A market selling local produce comes to Kendal several times each year.
Residents tend the community's herb garden, which is used by the kitchen to help flavor dishes.
“The emphasis has shifted to individual choices.” –Gloria Morgan
One of a network of Kendal retirement communities, Kendal at Oberlin illustrates the changes CCRC dining operations face at the turn of the millenium. The community, set in the quiet Northern Ohio college town of Oberlin, currently has 310 residents (250 of them in its independent living units), most of them fairly affluent, sophisticated and knowledgeable consumers of dining and nutrition services.
Dining & Nutrition Services Director Gloria Morgan says things have definitely changed since she arrived almost 11 years ago."When I came here, the emphasis was on formal dining, with waited service, linen, china and fine glassware. Now, the emphasis has shifted to individual choices and the residents are also very health-conscious. They want to see the nutritional analysis of each dish for themselves, and it seems each one has his or her own definition of 'healthy,' and we have to be in position to provide choices consistent with those expectations."
To illustrate what this means, Morgan notes that a recent inventory revealed that the number of line items the kitchen purchases has expanded from around 1,200 when she started to more than 2,000 today.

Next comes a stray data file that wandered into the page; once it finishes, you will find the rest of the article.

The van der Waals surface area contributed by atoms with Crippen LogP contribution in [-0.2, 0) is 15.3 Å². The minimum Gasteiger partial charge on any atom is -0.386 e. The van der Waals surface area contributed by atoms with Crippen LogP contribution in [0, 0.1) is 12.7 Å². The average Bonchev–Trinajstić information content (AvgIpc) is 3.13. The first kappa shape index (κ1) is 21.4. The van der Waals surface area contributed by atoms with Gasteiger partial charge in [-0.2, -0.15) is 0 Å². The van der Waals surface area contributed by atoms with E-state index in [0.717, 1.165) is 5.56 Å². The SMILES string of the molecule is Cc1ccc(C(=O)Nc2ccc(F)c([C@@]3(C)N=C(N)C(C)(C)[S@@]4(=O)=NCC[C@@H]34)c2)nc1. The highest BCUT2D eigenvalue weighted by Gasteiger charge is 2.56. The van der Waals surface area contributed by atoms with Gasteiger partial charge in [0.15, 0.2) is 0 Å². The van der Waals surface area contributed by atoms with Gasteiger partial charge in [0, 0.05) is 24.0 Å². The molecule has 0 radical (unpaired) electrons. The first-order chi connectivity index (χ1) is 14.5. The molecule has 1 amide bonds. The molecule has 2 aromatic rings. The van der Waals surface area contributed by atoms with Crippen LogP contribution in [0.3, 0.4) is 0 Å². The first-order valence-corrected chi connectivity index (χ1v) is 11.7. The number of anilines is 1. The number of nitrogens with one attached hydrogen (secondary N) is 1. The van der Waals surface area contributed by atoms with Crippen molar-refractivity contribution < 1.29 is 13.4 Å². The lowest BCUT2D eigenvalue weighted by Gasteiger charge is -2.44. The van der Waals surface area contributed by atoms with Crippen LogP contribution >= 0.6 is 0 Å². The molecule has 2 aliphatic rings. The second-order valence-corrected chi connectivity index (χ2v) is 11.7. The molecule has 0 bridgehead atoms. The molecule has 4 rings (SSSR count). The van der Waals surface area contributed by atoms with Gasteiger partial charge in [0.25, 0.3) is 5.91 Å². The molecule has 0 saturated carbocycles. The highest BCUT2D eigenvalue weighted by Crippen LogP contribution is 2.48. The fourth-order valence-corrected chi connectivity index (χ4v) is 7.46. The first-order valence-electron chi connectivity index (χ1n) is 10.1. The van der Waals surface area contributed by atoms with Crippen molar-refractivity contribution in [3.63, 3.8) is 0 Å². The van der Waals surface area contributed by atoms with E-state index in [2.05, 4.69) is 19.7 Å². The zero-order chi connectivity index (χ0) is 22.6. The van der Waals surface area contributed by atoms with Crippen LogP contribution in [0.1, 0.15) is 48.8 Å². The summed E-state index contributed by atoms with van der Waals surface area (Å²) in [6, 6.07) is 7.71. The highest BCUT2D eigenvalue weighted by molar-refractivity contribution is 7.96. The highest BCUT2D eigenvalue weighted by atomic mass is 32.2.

Kendal now has an executive chef, Lee Matson, to oversee meal production and provide choices that are not only healthful but appealing."We don't add salt to any recipe, except in baking where it serves as a stabilizer," Morgan notes."We use all low-sodium bases, and as many fat-free and reduced-fat products as possible.We also have a very vocal group that demands as many trans-fat-free products as possible, and we try to accommodate them.This is a very health-conscious community."
That is signified by the fact that Kendal at Oberlin boasts not only a resident food committee but also a resident nutrition committee.The dining department's job is to reconcile the two when they are at odds, Morgan laughs."Our perspective is that a dish is not nutritious unless it also tastes good because if people won't eat it, it won't provide any nutrition."
To provide flavor without salt, the kitchen focuses on seasoning with spices and fresh herbs from a garden residents plant and maintain."Our cooks go out and pick the herbs to use in the dishes each day," Morgan says."We provide them with training on how to cut them properly."
Salsa is often used instead of gravies and sauces, and meats are prepared using steaming, poaching and braising."We even have our own smoker and an outdoor grill," Morgan notes.
An alliance with a local grower, Grobes Produce, provides the Kendal at Oberlin community with fresh in-season, locally-grown fruits and vegetables. "Obviously, we can't afford to use all local produce because it's too expensive, but we use as much as we can," Morgan says."But we also sell their produce in our in-house market, and several times a year we have them come in and set up a farmers market to sell to residents and our staff."